The death of a loved one, aside from inspiring grief, typically requires opening probate. Probate, whether there is a will or not, is the legal process by which you account for the decedent's assets, pay all claims or debts against him, and make any required distributions to his heirs. Probate laws vary by state, and within each state, may vary by county. In general, closing probate typically requires completing accounting and/or distribution paperwork, having the heirs sign off on the accounting, and filing that paperwork with the county or state.
Get the advice of an attorney. Probate laws can be serpentine. The process of ending probate is riddled with deadlines in some states. Even if you have managed to open probate without benefit of legal advice, you definitely want to speak with an attorney before you end the process. A probate or estate specialist will be intimately familiar with the laws of your state and county and will be able to ensure you complete all necessary steps in a timely manner. He can also make sure you complete required paperwork properly. Even if the estate is small, consulting with a lawyer is a good idea.
Get the required paperwork. Some states allow you to download probate closing forms from the Web. Others require that you obtain them from the court or county. If you are not in the habit of filling out legal forms, make a couple of copies of the blank forms as spares in case you make a mistake. Among the most critical forms is the final account, which details the contents of the estate and the distributions from the estate. You may also need to file documents, such as a letter of administration and/or proof of creditor notification.
Fill out the forms according to the directions. Be sure to include every asset collected and every debt paid and to spell all names correctly. Double- and triple-check your math to be sure you have not made errors.
Distribute the final estate accounting to the heirs, if any. In most states, the heirs need to sign off on or agree to the content of the accounting before it is filed with the court. In general, a dissenting heir can file an exception or opposition with the probate court, detailing any perceived errors or misstatements. Objections must be addressed before probate is ended.
Make distributions to the heirs and file the final accounting with the court. These steps appear as one because in some states they are practically concurrent. In any case, you cannot make final distributions until the heirs have agreed to the final accounting. And you cannot file the final account with the court until any and all distributions are paid.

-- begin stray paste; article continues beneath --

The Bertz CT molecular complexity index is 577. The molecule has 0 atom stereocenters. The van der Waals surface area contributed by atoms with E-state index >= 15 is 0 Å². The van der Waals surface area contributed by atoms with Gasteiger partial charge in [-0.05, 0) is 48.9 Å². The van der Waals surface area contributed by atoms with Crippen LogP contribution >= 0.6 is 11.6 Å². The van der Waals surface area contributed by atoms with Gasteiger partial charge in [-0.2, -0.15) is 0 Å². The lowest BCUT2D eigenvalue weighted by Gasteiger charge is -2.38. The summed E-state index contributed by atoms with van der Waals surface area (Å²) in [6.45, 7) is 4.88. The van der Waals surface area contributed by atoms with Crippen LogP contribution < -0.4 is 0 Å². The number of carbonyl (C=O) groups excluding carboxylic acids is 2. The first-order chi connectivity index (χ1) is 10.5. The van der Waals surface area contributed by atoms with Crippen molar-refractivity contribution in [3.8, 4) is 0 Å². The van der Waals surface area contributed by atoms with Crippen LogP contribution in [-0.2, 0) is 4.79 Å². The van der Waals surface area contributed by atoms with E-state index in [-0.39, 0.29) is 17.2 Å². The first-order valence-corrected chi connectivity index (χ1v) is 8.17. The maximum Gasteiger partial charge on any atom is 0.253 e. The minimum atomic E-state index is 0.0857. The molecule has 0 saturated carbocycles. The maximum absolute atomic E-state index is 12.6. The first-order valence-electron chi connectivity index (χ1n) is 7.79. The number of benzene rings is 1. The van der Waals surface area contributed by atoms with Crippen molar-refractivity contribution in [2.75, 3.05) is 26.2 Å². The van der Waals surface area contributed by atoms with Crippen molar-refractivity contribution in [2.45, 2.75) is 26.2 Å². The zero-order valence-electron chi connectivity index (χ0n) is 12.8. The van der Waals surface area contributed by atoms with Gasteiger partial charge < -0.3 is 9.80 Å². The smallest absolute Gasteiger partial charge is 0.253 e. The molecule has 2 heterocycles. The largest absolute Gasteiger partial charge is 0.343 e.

States such as Washington and Ohio have deadlines for close of probate. Though extensions may be granted, find out about any and all probate-related deadlines in your state and county.
Check with an attorney about when and where to sign the forms. In some states, closing document signatures need to be witnessed by a court representative.
- Washington Probate: FAQs
- New York State Unified Court System. "Last Will and Testament." Accessed April 8, 2020.
- Superior Court of California, County of Santa Clara. "About Probate - How to Probate a Decedent's Estate." Accessed April 8, 2020.
- Middlesex County New Jersey. "Surrogate." Accessed April 8, 2020.
- Hawaii State Judiciary. "Circuit Court Filing Fees and Costs," Page 2. Accessed April 8, 2020.
- Middlesex County New Jersey. "FAQ Surrogate - How Can I Get a Copy of a Will?" Accessed April 8, 2020.
- Huber Law Group. "Obtaining Records." Accessed April 8, 2020.
- States such as Washington and Ohio have deadlines for close of probate. Though extensions may be granted, find out about any and all probate-related deadlines in your state and county.
- Check with an attorney about when and where to sign the forms. In some states, closing document signatures need to be witnessed by a court representative.
D. Laverne O'Neal, an Ivy League graduate, published her first article in 1997. A former theater, dance and music critic for such publications as the "Oakland Tribune" and Gannett Newspapers, she started her Web-writing career during the dot-com heyday. O'Neal also translates and edits French and Spanish. Her strongest interests are the performing arts, design, food, health, personal finance and personal growth.